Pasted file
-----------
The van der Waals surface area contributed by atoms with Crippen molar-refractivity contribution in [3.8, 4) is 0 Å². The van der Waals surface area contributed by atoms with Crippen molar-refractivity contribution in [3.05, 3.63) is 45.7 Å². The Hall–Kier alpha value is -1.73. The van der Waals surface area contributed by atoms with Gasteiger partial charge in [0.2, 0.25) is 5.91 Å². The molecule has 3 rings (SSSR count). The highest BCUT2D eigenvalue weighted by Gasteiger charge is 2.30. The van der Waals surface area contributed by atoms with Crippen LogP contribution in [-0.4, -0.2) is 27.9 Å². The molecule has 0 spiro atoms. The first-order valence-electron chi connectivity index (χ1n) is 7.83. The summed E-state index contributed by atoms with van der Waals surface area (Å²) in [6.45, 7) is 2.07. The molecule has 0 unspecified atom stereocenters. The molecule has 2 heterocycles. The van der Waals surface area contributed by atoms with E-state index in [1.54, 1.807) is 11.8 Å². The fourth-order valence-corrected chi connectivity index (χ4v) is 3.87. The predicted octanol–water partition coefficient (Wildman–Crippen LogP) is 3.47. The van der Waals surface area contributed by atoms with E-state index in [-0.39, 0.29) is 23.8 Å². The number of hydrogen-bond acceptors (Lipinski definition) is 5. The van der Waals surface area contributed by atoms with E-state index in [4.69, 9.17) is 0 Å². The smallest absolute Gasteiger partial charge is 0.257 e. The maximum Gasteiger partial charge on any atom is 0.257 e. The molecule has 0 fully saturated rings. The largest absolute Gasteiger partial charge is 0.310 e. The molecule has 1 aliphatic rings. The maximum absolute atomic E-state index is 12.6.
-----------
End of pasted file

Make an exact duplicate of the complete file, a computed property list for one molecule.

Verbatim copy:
The van der Waals surface area contributed by atoms with Crippen molar-refractivity contribution in [3.8, 4) is 0 Å². The van der Waals surface area contributed by atoms with Crippen molar-refractivity contribution in [3.05, 3.63) is 45.7 Å². The Hall–Kier alpha value is -1.73. The van der Waals surface area contributed by atoms with Gasteiger partial charge in [0.2, 0.25) is 5.91 Å². The molecule has 3 rings (SSSR count). The highest BCUT2D eigenvalue weighted by Gasteiger charge is 2.30. The van der Waals surface area contributed by atoms with Crippen LogP contribution in [-0.4, -0.2) is 27.9 Å². The molecule has 0 spiro atoms. The first-order valence-electron chi connectivity index (χ1n) is 7.83. The summed E-state index contributed by atoms with van der Waals surface area (Å²) in [6.45, 7) is 2.07. The molecule has 0 unspecified atom stereocenters. The molecule has 2 heterocycles. The van der Waals surface area contributed by atoms with E-state index in [1.54, 1.807) is 11.8 Å². The fourth-order valence-corrected chi connectivity index (χ4v) is 3.87. The predicted octanol–water partition coefficient (Wildman–Crippen LogP) is 3.47. The van der Waals surface area contributed by atoms with E-state index in [-0.39, 0.29) is 23.8 Å². The number of hydrogen-bond acceptors (Lipinski definition) is 5. The van der Waals surface area contributed by atoms with E-state index in [4.69, 9.17) is 0 Å². The smallest absolute Gasteiger partial charge is 0.257 e. The maximum Gasteiger partial charge on any atom is 0.257 e. The molecule has 0 fully saturated rings. The largest absolute Gasteiger partial charge is 0.310 e. The molecule has 1 aliphatic rings. The maximum absolute atomic E-state index is 12.6.